Authors:

Professor Robert Tanton
Dr Jinjing Li
Dr Yogi Vidyattama

NATSEM has used its Tax/Transfer microsimulation model (STINMOD+) to look at the changes in tax paid by age group and gender as a result of the superannuation contribution changes for those who lost due to the proposed policy. The age groups used were 30 – 49 (establishing career and families); 50 – 64 (established careers and with teenagers); and 65 and over (retirees). Those under age 30 were not analysed as there were not enough losers from the policy to provide reliable results (ie, there were very few paying more than $30,000 as a concessional contribution into super).

This analysis shows the average change for those who lose from the change. Anyone not affected by the changes was not included in calculating the average change. This was because the overall impact on losers was negated by those who were not affected at all, so with a 0 impact. There were no winners from the change. We have also only looked at the contributions phase, not the retirement phase.
The results comparing the proposed policy with the 2015-16 rules with 2015-16 financial data (incomes, tax rates, etc - so the system as it is now) are shown in Figure 1. It can be seen that Males aged 50 – 64 are most affected by the superannuation changes, with those who lose due to these changes losing on average $2,090 a year. Males are affected more than females, due to higher incomes and therefore higher contributions at these ages.

A total of 305,000 males (nearly 5% of the 6.4 million workforce) and 89,000 females (1.5% of the 5.5 million workforce) were affected.

The main driver of this change is the change in the contributions cap from $30,000 ($35,000 for those aged over 50) to $25,000. There were two other changes to the way contributions are taxed - a lifetime cap of $500,000 for non-concessional contributions was introduced, which we have not been able to include in the modelling due to no data on lifetime contributions. The other change was the threshold for the extra 15% superannuation contributions tax (the Division 293 tax) was reduced from an income of $300,000 to $250,000, and this was included in the modelling, but only those with very high incomes are affected.

fIG1

One argument that could be made is that those with higher incomes are going to be paying a higher super contribution, so we also looked at the increase in tax paid as a proportion of annual income for these age groups and gender split. This shows a different picture, with females aged over 50 paying the highest increase as a proportion of their income (0.97% for 50 – 64 year olds and 1.29% for 65+). This is because females in these age groups are earning a lower average income than males, so while males pay more as an absolute amount, females pay more as a proportion of their overall income.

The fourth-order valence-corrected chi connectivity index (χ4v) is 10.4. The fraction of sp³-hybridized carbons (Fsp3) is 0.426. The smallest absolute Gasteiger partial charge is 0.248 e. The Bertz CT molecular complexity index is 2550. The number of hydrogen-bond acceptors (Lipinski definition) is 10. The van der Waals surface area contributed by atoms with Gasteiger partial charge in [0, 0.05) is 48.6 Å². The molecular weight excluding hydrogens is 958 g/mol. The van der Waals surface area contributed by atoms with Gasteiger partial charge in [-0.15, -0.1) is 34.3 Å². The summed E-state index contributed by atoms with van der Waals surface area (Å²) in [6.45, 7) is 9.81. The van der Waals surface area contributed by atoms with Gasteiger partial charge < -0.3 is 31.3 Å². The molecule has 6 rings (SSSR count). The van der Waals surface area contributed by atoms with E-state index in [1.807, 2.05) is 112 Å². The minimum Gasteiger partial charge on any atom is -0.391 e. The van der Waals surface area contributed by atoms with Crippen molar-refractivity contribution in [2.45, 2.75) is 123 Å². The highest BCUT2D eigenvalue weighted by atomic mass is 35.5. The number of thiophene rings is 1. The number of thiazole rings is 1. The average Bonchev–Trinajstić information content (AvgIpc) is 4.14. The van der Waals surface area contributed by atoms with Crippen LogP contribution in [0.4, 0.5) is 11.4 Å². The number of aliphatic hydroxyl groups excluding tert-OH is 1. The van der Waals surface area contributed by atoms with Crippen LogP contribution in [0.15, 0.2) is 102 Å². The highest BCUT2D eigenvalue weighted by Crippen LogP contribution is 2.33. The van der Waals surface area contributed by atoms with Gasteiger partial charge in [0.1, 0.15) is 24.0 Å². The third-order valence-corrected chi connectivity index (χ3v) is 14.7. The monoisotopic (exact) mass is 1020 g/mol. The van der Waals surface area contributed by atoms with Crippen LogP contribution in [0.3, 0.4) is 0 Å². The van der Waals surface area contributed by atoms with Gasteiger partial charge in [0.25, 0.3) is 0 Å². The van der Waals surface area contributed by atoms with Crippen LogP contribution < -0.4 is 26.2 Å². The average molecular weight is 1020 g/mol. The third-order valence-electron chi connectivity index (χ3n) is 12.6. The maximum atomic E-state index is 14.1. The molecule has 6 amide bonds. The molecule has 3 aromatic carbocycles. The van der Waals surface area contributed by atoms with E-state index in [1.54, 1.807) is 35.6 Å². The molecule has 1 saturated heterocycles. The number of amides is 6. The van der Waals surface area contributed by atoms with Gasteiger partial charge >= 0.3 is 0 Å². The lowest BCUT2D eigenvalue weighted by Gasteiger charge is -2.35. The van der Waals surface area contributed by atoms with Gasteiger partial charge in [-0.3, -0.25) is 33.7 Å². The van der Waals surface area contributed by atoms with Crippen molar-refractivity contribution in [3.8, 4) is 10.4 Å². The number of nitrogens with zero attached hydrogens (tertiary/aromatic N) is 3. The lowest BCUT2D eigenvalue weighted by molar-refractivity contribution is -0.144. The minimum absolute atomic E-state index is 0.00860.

Figure 2: Change in tax paid as a result of superannuation contributions changes, 2015-16, as a per cent of income

Fig2

While it could be argued that this policy change affects high income earners contributing large amounts to super, when we looked at the impact by gross income, we see that while this is the case for males, this is not the case for females aged 50 - 64, where the median income of those affected was $112,732, a reasonable income for women to think about contributing more to their concessional super.


Figure 3: Median gross income of those affected by age and gender, 2015-16

Fig3

What these results suggest is that this policy is going to discourage female workers aged 50 – 64 and 65 and over contributing concessional amounts to superannuation, mainly due to the proposed tax on concessional contributions over $25,000 per year. The age groups affected most are at a stage in their lives where they should be thinking of contributing more to superannuation, and those in our modelling are earning enough to be able to do this, and should be encouraged to do it as contributions at the family building stage (30 – 49) are usually lower due to part time work and caring responsibilities. Unfortunately, the contributions cap will discourage females in these age groups contributing more to their super.

Some of this effect may be reduced through the policy of being able to accrue the difference between actual concessional contributions and the cap over 5 years on a rolling basis (the catch-up concessional contributions). This impact has not been modelled in this scenario, as we are only looking at those who are contributing above $25,000, and the catch-up policy applies to those contributing under $25,000 for a period. We are also only looking at the ‘day after’ impact of the policy in 2015-16 compared to a current policy 2015-16 baseline, where the catch-up concessional contributions policy will apply over time.

Further Information:
To discuss any aspect of this proposal, please contact Professor Robert Tanton on 02 6201 2769 or 0420 319450.

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